I’m sure you’ve heard by now about the latest health advice from the World Health Organisation, no less, that processed meats and too much red meat cause cancer. It’s caused quite a furore – enough to turn people off their burnt barbie sausage completely! I have to admit surprise that people would actually think processed meats were harmless in the first place. Nitrite-free bacon or sausage is a different thing altogether.

The conflicting views and impassioned responses from both sides of the farmyard fence show this issue has hit a nerve in Australia at least. Who doesn’t have a barbeque?

But it’s got me thinking about the health and dietary advice that has come our way in past years and what a huge impact it’s had on all our lives, too often in an unhealthy way.

Not so long ago eggs were a complete no-no – too much saturated fat and cholesterol. Now we’re being urged to eat an egg a day because they’re so good for you! I love eggs and instinctively have always known they were good for me so I ignored that earlier advice. And I’ll go easy on the later piece of wisdom too. Maybe somewhere in the middle makes more sense.

Margarine is another that rankles me deeply. In my twenties and thirties, in all my wisdom gleaned from the latest health advice back then, I ignored my mother’s unwavering support for butter and slapped polyunsaturated margarine over everything. I’m sure mum was a bit hurt and probably concerned about my “I know best” attitude. After all, wasn’t polyunsaturated margarine the darling of the medical profession and butter the bogeyman? Remember those ads only two or three years ago with a cardiologist spruiking its benefits? Now I don’t allow margarine in my house, let alone on my meals.

It’s by no means a complete list, but the point that’s being highlighted by this latest health beatup is that surely we are far better to just trust our own innate wisdom and eat food as close to its natural state as possible. Many people espouse vegetarianism, while many more love their meat.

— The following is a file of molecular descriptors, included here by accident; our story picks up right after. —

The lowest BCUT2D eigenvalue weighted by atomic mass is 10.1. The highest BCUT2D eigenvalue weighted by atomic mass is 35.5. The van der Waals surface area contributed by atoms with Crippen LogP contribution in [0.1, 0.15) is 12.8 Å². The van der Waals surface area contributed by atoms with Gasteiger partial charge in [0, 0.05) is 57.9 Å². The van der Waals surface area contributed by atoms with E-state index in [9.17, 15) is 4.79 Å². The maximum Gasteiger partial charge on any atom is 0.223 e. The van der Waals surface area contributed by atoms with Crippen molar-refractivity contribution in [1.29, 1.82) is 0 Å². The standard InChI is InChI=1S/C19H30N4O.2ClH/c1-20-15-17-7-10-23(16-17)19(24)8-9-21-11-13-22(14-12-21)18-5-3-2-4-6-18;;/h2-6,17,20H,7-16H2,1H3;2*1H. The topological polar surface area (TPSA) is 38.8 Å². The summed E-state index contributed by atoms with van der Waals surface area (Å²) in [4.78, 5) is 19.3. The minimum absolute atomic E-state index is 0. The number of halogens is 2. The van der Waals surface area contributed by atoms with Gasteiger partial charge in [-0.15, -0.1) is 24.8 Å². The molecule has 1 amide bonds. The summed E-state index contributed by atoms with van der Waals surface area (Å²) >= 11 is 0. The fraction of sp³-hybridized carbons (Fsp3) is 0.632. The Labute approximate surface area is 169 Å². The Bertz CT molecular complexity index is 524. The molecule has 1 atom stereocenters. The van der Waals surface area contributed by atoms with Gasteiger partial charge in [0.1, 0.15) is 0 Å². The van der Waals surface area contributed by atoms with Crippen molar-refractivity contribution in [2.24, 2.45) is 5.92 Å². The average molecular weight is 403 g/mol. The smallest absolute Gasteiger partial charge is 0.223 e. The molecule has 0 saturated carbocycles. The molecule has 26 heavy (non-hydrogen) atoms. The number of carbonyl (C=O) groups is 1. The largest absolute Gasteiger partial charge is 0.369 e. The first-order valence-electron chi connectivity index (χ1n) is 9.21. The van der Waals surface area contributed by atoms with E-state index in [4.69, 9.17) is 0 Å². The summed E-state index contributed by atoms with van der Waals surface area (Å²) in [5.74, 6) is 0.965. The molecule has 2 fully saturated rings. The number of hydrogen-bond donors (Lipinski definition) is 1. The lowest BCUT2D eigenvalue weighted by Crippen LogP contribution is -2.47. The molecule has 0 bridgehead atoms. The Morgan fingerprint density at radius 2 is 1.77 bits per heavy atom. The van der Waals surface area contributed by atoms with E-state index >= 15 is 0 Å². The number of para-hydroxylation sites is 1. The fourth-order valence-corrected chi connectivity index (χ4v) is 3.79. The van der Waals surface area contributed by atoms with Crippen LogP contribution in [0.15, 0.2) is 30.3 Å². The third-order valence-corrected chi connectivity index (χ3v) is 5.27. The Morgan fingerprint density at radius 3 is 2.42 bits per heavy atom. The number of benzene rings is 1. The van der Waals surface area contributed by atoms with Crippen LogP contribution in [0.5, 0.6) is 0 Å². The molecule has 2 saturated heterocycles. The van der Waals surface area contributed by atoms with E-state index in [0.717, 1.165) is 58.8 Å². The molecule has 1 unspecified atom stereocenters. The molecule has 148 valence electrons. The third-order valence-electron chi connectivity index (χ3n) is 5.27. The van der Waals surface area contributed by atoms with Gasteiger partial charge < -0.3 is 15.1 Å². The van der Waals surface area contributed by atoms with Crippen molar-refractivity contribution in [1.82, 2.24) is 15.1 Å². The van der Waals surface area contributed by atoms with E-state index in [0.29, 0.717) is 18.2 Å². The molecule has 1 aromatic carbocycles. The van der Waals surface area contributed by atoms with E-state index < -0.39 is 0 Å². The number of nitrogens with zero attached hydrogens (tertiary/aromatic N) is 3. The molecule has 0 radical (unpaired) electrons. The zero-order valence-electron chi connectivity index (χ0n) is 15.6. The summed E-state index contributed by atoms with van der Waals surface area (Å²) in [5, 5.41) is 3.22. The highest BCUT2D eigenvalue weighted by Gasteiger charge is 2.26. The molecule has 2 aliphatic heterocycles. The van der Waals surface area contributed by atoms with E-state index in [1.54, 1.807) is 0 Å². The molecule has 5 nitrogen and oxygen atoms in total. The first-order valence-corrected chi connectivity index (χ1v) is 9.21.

Whatever your choice, how can we go wrong if we refuse to buy packets of this and cans of that and instead cook our meals from scratch with real ingredients we’ve bought or grown ourselves? Free range or organic all the better but not necessary. Our parents and grandparents, my mother, would, I think, be amazed at what we’re prepared to put into our mouths these days. And those were the generations before the epidemic “lifestyle” diseases that cause heartache to so many, not to mention enormous cost to our country.

As our inveterate NOVA writers have always advised us over two decades now, good health depends on the choices we make and nothing is more important than the food we eat.

So while you’re preparing something scrumptious and natural for your dinner enjoy what we have for you this month. Peter Dingle, always a fan of raw food, can see an important role for supplements in boosting heart health, Jeremy Ball explores Russian healing methods that have now come to the West, David Arenson seeks answers to life’s biggest question, we offer an overview of yoga’s main styles to help you make a choice, discover why meditation actually works, learn how Chinese medicine treats one of the major causes of infertility and enjoy some delicious ways to whip up some strawberries.

Wishing you bountiful health in the month ahead

Margaret Evans

Margaret Evans has a background in teaching, journalism and publishing. She is the editor of NOVA Holistic Journal.

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